Professor Dallett Hemphill, Prominent American Historian

Professor of History Dallett Hemphill reminds us that the importance of siblings is often overlooked in the history of the American family. But siblings have helped each other, and leaned on one another, in the face of the dramatic political, economic and cultural changes of the 18th and 19th centuries. Dr. Hemphill is the author of Siblings, Brothers and Sisters in American History, published this summer (2011) by Oxford University Press.

According to the publisher, “based on a wealth of family papers, period images, and popular literature, this is the first book devoted the broad history of sibling relations, spanning the long period of transition from early to modern America.”

In Colonial America, sibling relations were an egalitarian dynamic within the larger patriarchal family and society. After the Revolutionary War, sibling relations provided order and authority in a more democratic nation. As the next generation, they always served as a link to the family past. Research on the book was funded by a fellowship from the American Council of Learned Societies.

This is Dr. Hemphill’s second book on an aspect of early American history. She is also the author of Bowing to Necessities: A History of Manners in America, 1620-1860. (Oxford University Press), which is a look at the regulation of class, age, and gender relations in America, from the frontier life of the 1600s to the democratic modernity of the mid-19th Century. This book stemmed from a grant from the National Endowment for the Humanities.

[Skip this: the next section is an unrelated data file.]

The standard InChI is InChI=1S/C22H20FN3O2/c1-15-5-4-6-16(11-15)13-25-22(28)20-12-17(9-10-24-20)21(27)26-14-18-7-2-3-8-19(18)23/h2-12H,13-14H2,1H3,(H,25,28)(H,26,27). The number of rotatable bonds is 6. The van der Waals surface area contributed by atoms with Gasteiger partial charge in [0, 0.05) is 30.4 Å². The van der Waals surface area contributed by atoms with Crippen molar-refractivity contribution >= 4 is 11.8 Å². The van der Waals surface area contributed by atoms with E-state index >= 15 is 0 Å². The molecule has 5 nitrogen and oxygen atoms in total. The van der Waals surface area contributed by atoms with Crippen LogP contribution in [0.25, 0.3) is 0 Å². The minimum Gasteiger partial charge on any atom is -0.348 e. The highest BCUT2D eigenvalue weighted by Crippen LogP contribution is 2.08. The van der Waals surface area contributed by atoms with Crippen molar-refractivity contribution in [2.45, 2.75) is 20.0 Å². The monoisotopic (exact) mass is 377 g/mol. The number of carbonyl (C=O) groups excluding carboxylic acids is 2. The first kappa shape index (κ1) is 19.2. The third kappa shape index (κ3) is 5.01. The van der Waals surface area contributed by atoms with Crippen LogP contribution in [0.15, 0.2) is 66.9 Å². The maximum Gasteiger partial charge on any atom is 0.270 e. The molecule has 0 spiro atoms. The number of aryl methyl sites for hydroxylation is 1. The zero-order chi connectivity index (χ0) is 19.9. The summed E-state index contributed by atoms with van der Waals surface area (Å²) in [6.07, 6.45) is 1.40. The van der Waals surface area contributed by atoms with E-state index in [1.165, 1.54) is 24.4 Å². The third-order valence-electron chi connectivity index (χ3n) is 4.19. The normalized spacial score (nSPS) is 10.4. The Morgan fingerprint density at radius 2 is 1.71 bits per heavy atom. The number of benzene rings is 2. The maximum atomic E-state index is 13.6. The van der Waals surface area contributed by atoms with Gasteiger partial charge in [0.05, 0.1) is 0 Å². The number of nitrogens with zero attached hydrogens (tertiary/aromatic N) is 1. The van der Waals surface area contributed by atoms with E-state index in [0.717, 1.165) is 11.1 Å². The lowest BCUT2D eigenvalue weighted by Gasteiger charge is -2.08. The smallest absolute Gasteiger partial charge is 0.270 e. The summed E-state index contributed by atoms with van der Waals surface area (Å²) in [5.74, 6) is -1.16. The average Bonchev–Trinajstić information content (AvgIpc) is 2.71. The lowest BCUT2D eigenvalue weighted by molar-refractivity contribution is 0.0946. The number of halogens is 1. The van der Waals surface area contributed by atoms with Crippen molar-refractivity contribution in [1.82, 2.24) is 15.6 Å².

A prominent American historian, she teaches in the American Studies and in the History departments at Ursinus College. She teaches courses in Early American history (from the era of European settlement through the Civil War), women’s and family history, and the history of Philadelphia. She developed a course which uses Philadelphia as a text, teaching how the citizens of Philadelphia have shaped its history, over the last 300 years.

Dr. Hemphill is a Phi Beta Kappa graduate of Princeton University with a Ph.D. from Brandeis. A specialist in American colonial, social and women’s history, she is the author of a number of scholarly papers and articles and served as etiquette consultant for “Mary Silliman’s War,” a film about an American family during the revolutionary war. She recently enjoyed teaching family and urban history in France with the Ursinus in Paris program.